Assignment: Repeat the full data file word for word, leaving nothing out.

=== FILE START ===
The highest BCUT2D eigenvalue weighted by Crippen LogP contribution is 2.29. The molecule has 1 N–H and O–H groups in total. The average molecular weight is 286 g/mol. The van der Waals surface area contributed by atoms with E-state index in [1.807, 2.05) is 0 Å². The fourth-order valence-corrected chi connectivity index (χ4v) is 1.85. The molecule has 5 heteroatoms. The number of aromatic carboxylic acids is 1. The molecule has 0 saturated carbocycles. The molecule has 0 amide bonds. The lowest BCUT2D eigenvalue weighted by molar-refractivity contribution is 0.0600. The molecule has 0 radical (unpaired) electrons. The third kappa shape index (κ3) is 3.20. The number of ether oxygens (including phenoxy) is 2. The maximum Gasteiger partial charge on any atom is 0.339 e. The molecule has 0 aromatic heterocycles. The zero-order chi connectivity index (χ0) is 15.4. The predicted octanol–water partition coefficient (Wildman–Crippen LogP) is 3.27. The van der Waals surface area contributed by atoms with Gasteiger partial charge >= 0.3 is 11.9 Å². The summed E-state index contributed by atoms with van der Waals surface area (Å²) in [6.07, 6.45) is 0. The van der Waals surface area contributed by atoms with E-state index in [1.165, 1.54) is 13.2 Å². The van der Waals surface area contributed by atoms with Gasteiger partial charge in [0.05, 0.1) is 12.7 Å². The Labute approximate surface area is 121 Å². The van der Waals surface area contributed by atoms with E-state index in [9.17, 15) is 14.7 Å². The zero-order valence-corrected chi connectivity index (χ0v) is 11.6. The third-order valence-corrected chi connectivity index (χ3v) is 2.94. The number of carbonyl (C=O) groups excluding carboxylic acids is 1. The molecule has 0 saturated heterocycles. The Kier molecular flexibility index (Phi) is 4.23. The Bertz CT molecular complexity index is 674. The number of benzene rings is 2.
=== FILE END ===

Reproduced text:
The highest BCUT2D eigenvalue weighted by Crippen LogP contribution is 2.29. The molecule has 1 N–H and O–H groups in total. The average molecular weight is 286 g/mol. The van der Waals surface area contributed by atoms with E-state index in [1.807, 2.05) is 0 Å². The fourth-order valence-corrected chi connectivity index (χ4v) is 1.85. The molecule has 5 heteroatoms. The number of aromatic carboxylic acids is 1. The molecule has 0 saturated carbocycles. The molecule has 0 amide bonds. The lowest BCUT2D eigenvalue weighted by molar-refractivity contribution is 0.0600. The molecule has 0 radical (unpaired) electrons. The third kappa shape index (κ3) is 3.20. The number of ether oxygens (including phenoxy) is 2. The maximum Gasteiger partial charge on any atom is 0.339 e. The molecule has 0 aromatic heterocycles. The zero-order chi connectivity index (χ0) is 15.4. The predicted octanol–water partition coefficient (Wildman–Crippen LogP) is 3.27. The van der Waals surface area contributed by atoms with Gasteiger partial charge >= 0.3 is 11.9 Å². The summed E-state index contributed by atoms with van der Waals surface area (Å²) in [6.07, 6.45) is 0. The van der Waals surface area contributed by atoms with E-state index in [1.165, 1.54) is 13.2 Å². The van der Waals surface area contributed by atoms with Gasteiger partial charge in [0.05, 0.1) is 12.7 Å². The Labute approximate surface area is 121 Å². The van der Waals surface area contributed by atoms with E-state index in [9.17, 15) is 14.7 Å². The zero-order valence-corrected chi connectivity index (χ0v) is 11.6. The third-order valence-corrected chi connectivity index (χ3v) is 2.94. The number of carbonyl (C=O) groups excluding carboxylic acids is 1. The molecule has 0 saturated heterocycles. The Kier molecular flexibility index (Phi) is 4.23. The Bertz CT molecular complexity index is 674. The number of benzene rings is 2.